By Jon Frank | Feb. 12, 2013, 3:22 p.m. (ET)
Three-time Olympic rower Mary Whipple poses with kids at the
Wenatchee YMCA.

WENATCHEE, Wash. -- Mary Whipple stands before a small mass of children and watches a TV replay of her U.S. Olympic rowing team defend its gold medal in London.

The U.S. boat snares an early lead, never relinquishes control of the race and finishes out the 2,000-meter affair with a strong lead and a final time of 6 minutes, 10.59 seconds.

Whipple watches TV personality Michele Tafoya interview the team afterward, which includes an emotional display from Whipple, who fights to hold back tears.

Those days are over now. Whipple retired from rowing after the U.S. women’s rowing team earned its second consecutive gold medal at the London 2012 Olympic Games. In her Olympic career, Whipple has three medals — two gold and one silver — which she brought to share with children recently at the Wenatchee YMCA.

The medals are a nice reminder of the hard work she’s put in during her career, which started when she was 14 in Orangevale, Calif., and ended six months ago. They’re also a great way to capture the children’s attention and proof that hard work can have a big payoff.

Whipple, who relocated to nearby Leavenworth, Wash., recently and purchased a house with her husband, Ryan Murray, hopes her lengthy rowing career can inspire children to make good decisions and help them feel empowered.

“What I would love to see people be is to be accountable for their actions,” the 32-year-old said.

Accountability extends into a number of areas. Whipple stressed the significance of healthy eating and exercise, but also said it’s important to consider daily actions and their effect on long-term goals.

As an athlete ambassador for the U.S. Olympic Committee’s Team for Tomorrow program, Whipple has spent her post-competitive career preaching the importance of accountability and working to inspire people to be active in their community.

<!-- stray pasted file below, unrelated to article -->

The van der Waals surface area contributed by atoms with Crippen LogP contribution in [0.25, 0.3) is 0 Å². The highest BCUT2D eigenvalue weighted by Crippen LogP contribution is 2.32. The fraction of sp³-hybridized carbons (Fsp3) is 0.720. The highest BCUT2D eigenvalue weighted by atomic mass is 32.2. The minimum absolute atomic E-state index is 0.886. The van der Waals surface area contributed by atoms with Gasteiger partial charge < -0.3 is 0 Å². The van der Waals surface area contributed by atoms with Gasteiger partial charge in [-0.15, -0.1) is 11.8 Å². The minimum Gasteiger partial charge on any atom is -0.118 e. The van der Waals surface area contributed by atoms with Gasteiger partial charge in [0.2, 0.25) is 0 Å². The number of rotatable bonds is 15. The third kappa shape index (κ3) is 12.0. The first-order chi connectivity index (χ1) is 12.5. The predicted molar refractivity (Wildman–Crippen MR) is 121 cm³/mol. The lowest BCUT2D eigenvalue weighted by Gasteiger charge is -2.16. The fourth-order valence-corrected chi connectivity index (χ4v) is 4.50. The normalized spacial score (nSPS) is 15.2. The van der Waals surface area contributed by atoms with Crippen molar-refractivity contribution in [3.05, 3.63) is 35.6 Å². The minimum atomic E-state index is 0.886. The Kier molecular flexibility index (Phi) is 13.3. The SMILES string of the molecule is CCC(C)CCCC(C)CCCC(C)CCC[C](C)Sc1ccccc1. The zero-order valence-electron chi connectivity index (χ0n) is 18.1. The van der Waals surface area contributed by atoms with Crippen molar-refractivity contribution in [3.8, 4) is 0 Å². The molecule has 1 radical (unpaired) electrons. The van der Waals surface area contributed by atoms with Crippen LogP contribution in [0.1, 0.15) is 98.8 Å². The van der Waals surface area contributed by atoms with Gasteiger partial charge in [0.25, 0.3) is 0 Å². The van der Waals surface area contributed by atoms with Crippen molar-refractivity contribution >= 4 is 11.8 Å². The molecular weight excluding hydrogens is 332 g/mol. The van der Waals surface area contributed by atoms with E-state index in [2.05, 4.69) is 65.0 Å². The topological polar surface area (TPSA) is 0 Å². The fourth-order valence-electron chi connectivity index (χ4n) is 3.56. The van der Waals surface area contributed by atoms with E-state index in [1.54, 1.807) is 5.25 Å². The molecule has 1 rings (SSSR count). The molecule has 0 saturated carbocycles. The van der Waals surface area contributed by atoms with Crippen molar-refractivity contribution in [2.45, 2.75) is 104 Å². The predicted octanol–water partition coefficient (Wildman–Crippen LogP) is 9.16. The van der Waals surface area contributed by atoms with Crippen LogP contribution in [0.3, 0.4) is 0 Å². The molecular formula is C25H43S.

Whipple imparts rowing knowledge to kids at the Wenatchee YMCA

Team for Tomorrow is a humanitarian relief fund through which America's Olympic and Paralympic athletes provide support and give back to local communities and people in need throughout the world. Launched in 2008, the fund also serves as a platform for athletes to continue spreading the Olympic Ideals of peace, goodwill, tolerance and harmony.

“I want to make sure people feel empowered, no matter what they do,” she said.

As coxswain on the Olympic rowing team, Whipple was responsible for steering the boat and coordinating the nine-woman team’s movements.

The position made her a designated leader on the team with a unique challenge. Coxswains are considerably smaller than the average rower, so the California native had to learn how to lead effectively. She is about a foot shorter than her teammates. Her time as a coxswain enhanced her leadership skills, which she uses while speaking. Whipple, who stands at 5-foot-3, also speaks at leadership conferences for business people. She has addressed a number of conference rooms since her retirement and has relished the fresh set of challenges that accompany speaking deals.

During her speaking engagements, she encourages her audience to break everything down into small steps and work to gradually accomplish a long-term goal — a proven formula for success. Whipple’s competitive career was a series of day-in, day-out checklists with a greater goal in mind.

When she isn’t speaking, Whipple teaches spin classes in Seattle.

“It’s exciting,” she said. “I get paid to yell at people and exercise once a week.”

The University of Washington alumna, who earned her masters degree in education with a focus in Intercollegiate Athletic Leadership in 2010, also will run the Mary Whipple Coxswain’s Leadership Camp at the University of Washington boathouse this summer. The camp, which will debut this summer, is specifically designed for high school-aged coxswains.

If she were still competing, she would be in New Jersey training for the Rio de Janeiro 2016 Olympic Games. Instead, Whipple is enjoying some downtime — something she’s not accustomed to — and doing her best to give back to the community.

“I keep forgetting all my accomplishments because I feel like I’m just a normal person,” she said.

Perhaps more than anything else, Whipple’s hard work and years of sacrifice have shown that effort can lead to great success. Natural ability never won Whipple any medals, but her willpower and leadership have taken her places she never dreamed of.

“It doesn’t matter how tall you are,” she said, addressing the group of children. “It doesn’t matter how strong you are. It’s what you can do and what you can make people believe in. Words are very powerful.”

Story courtesy Red Line Editorial, Inc. Jon Frank is a freelance contributor for TeamUSA.org. This story was not subject to the approval of any National Governing Bodies.

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